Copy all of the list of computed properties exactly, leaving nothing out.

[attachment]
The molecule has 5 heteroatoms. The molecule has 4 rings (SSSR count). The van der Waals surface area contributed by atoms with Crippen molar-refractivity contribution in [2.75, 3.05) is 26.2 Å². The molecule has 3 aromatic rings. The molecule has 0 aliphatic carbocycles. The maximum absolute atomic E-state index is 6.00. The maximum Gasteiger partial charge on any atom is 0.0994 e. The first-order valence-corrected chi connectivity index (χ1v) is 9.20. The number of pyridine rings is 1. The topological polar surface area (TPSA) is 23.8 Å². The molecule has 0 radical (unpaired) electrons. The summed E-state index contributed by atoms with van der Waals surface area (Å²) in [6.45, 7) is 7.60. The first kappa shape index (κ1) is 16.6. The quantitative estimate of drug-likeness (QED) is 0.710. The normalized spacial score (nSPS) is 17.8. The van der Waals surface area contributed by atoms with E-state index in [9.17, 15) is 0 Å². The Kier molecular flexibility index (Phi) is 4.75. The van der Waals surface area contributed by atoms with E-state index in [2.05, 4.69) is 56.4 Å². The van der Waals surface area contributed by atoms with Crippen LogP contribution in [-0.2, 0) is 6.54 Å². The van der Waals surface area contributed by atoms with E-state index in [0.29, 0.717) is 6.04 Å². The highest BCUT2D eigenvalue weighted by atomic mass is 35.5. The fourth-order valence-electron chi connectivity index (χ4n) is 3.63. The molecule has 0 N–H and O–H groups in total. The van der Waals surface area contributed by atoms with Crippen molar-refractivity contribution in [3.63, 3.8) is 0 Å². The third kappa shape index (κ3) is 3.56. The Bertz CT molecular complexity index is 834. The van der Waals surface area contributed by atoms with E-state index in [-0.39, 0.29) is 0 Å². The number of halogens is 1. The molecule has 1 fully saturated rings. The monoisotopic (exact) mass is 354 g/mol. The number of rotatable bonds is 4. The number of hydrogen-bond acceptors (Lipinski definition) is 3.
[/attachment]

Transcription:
The molecule has 5 heteroatoms. The molecule has 4 rings (SSSR count). The van der Waals surface area contributed by atoms with Crippen molar-refractivity contribution in [2.75, 3.05) is 26.2 Å². The molecule has 3 aromatic rings. The molecule has 0 aliphatic carbocycles. The maximum absolute atomic E-state index is 6.00. The maximum Gasteiger partial charge on any atom is 0.0994 e. The first-order valence-corrected chi connectivity index (χ1v) is 9.20. The number of pyridine rings is 1. The topological polar surface area (TPSA) is 23.8 Å². The molecule has 0 radical (unpaired) electrons. The summed E-state index contributed by atoms with van der Waals surface area (Å²) in [6.45, 7) is 7.60. The first kappa shape index (κ1) is 16.6. The quantitative estimate of drug-likeness (QED) is 0.710. The normalized spacial score (nSPS) is 17.8. The van der Waals surface area contributed by atoms with E-state index in [9.17, 15) is 0 Å². The Kier molecular flexibility index (Phi) is 4.75. The van der Waals surface area contributed by atoms with E-state index in [2.05, 4.69) is 56.4 Å². The van der Waals surface area contributed by atoms with Crippen LogP contribution in [-0.2, 0) is 6.54 Å². The van der Waals surface area contributed by atoms with E-state index in [0.29, 0.717) is 6.04 Å². The highest BCUT2D eigenvalue weighted by atomic mass is 35.5. The fourth-order valence-electron chi connectivity index (χ4n) is 3.63. The molecule has 0 N–H and O–H groups in total. The van der Waals surface area contributed by atoms with Crippen molar-refractivity contribution in [3.63, 3.8) is 0 Å². The third kappa shape index (κ3) is 3.56. The Bertz CT molecular complexity index is 834. The van der Waals surface area contributed by atoms with E-state index in [-0.39, 0.29) is 0 Å². The number of halogens is 1. The molecule has 1 fully saturated rings. The monoisotopic (exact) mass is 354 g/mol. The number of rotatable bonds is 4. The number of hydrogen-bond acceptors (Lipinski definition) is 3.